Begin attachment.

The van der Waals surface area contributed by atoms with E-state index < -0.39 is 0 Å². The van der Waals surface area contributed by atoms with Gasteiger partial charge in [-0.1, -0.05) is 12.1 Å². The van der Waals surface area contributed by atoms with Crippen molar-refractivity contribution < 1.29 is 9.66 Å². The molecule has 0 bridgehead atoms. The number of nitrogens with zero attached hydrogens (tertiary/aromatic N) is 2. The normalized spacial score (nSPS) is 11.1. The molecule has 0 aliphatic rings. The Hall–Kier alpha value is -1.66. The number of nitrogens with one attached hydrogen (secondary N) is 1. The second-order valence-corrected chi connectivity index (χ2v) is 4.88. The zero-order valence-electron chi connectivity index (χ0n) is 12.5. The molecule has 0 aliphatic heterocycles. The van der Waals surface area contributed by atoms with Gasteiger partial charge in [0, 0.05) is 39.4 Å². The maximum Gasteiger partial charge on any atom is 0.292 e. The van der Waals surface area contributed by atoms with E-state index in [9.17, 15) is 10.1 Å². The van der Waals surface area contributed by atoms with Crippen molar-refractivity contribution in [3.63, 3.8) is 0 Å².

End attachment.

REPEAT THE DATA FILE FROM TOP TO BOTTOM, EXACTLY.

The van der Waals surface area contributed by atoms with E-state index < -0.39 is 0 Å². The van der Waals surface area contributed by atoms with Gasteiger partial charge in [-0.1, -0.05) is 12.1 Å². The van der Waals surface area contributed by atoms with Crippen molar-refractivity contribution < 1.29 is 9.66 Å². The molecule has 0 bridgehead atoms. The number of nitrogens with zero attached hydrogens (tertiary/aromatic N) is 2. The normalized spacial score (nSPS) is 11.1. The molecule has 0 aliphatic rings. The Hall–Kier alpha value is -1.66. The number of nitrogens with one attached hydrogen (secondary N) is 1. The second-order valence-corrected chi connectivity index (χ2v) is 4.88. The zero-order valence-electron chi connectivity index (χ0n) is 12.5. The molecule has 0 aliphatic heterocycles. The van der Waals surface area contributed by atoms with Gasteiger partial charge in [0, 0.05) is 39.4 Å². The maximum Gasteiger partial charge on any atom is 0.292 e. The van der Waals surface area contributed by atoms with E-state index in [9.17, 15) is 10.1 Å². The van der Waals surface area contributed by atoms with Crippen molar-refractivity contribution in [3.63, 3.8) is 0 Å².